Use of Litereary Strategies:
I would start this reading as a think-aloud and have students finish the reading and solve the puzzle in groups.



Ban, Sparkle, Burst, & Boom

Posted by: Rick
Sohn, E. (June 29, 2005). Ban, Sparkle, Burst, and Boom. Science News for Kids Magazine. Retrieved June 10, 2008, from http://sciencenewsforkids.org/articles/20050629/Feature1.asp
Summary:
This article explains the science of fireworks. It explains how fireworks have evolved over the past 2000 years. With fireworks now available in a myriad of colors, designs, and shapes.
Favorite Part:
Fourth Paragraph
“Viewer satisfaction demands serious science. All year long, researchers such as (John) Conkling mix and burn chemicals in the lab to see what kinds of flames they can create. Now, with advances in technology and chemistry, holiday celebration care more dazzling and colorful than ever.”
Connection to Instruction:
This could be used in a high school chemistry classroom. It shows how different elements have different light spectra, which allows the fireworks to have different colors. This article could also pique the interest of a future scientist, allowing the students to see that now all science is done in a boring lab.
Use of Literacy Strategy:
  • Think-Aloud – I would do a think-aloud with the students for this article so that the students could see the proper technique on how to actively read.




Chemical & Engineering News

Posted by: Brad Bovenzi

Chemical and Engineering News (an American Chemical Society publication)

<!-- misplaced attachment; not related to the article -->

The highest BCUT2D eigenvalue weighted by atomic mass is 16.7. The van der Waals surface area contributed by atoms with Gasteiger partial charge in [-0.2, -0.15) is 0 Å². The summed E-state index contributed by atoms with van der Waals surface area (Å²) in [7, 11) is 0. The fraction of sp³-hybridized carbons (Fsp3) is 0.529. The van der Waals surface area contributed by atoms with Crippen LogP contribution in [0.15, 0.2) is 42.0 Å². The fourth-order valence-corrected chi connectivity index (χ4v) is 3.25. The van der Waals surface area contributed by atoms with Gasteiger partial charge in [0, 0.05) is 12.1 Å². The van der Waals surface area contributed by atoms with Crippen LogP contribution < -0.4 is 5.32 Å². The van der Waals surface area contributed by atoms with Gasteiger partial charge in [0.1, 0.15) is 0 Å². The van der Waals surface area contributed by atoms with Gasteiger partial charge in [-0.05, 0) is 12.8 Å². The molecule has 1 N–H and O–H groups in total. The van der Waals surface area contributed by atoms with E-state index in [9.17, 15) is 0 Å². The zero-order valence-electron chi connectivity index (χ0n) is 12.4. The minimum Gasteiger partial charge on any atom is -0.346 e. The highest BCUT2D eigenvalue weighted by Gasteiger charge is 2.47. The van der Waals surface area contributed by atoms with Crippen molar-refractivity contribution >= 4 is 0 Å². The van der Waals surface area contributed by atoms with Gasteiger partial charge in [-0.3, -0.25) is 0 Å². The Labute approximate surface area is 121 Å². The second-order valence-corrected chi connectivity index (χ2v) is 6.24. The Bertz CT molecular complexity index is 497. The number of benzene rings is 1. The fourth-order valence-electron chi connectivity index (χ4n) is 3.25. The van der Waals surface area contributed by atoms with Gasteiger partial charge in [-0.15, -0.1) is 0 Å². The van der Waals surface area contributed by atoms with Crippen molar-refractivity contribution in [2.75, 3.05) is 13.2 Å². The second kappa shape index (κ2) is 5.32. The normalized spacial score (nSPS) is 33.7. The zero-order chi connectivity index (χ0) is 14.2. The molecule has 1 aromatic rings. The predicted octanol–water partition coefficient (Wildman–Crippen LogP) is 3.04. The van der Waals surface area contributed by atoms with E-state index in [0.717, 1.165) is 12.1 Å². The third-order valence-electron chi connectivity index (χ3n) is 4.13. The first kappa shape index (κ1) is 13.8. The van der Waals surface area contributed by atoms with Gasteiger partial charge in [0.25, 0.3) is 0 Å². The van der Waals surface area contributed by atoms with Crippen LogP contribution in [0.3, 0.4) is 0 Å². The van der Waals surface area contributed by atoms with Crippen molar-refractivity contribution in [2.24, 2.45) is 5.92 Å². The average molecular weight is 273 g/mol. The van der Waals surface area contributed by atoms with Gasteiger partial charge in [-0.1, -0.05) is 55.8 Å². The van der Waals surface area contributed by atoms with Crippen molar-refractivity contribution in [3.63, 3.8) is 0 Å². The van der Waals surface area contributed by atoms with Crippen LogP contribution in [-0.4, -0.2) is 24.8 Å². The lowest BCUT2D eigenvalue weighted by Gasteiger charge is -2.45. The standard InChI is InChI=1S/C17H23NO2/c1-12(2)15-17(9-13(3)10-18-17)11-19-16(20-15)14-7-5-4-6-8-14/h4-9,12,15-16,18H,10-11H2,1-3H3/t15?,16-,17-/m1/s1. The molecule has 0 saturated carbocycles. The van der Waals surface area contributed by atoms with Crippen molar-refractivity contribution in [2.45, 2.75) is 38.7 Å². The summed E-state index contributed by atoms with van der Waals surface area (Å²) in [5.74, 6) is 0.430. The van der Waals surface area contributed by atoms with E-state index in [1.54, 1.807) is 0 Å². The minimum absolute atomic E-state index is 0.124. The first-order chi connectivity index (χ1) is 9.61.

Summary: This weekly magazine is a combination of current news articles, editorials and articles of interest to the professional chemists who comprise the ACS. It also has semi-regular book reviews and an occasional feature entitled "What's That Stuff?" in which the science behind common objects is discussed.

Favorite Part: There are numerous features that keep me coming back to this magazine each week. I have purchased several books based on the reviews in the magazine. The "What's That Stuff?' section is fantastic, with topics such as kitty litter or photochromic lenses. The magazine also publishes annual reports on salaries in the field, degrees awarded and employment statistics. They are useful for my AP students, who may be considering further study in the field.

Connection to Instruction: The "What's That Stuff?" articles would be useful for any level of chemistry. The news articles might be tougher for a regular high school chemistry class, but they could be better for an AP Chemistry or other college-level class.

Use of Literacy Strategies: The articles in this magazine would make great think-aloud exercises, like the article on obesity medication that I used as an example in this GMST literacy class.



Journal of Chemical Education Magazine


Posted by: Laurie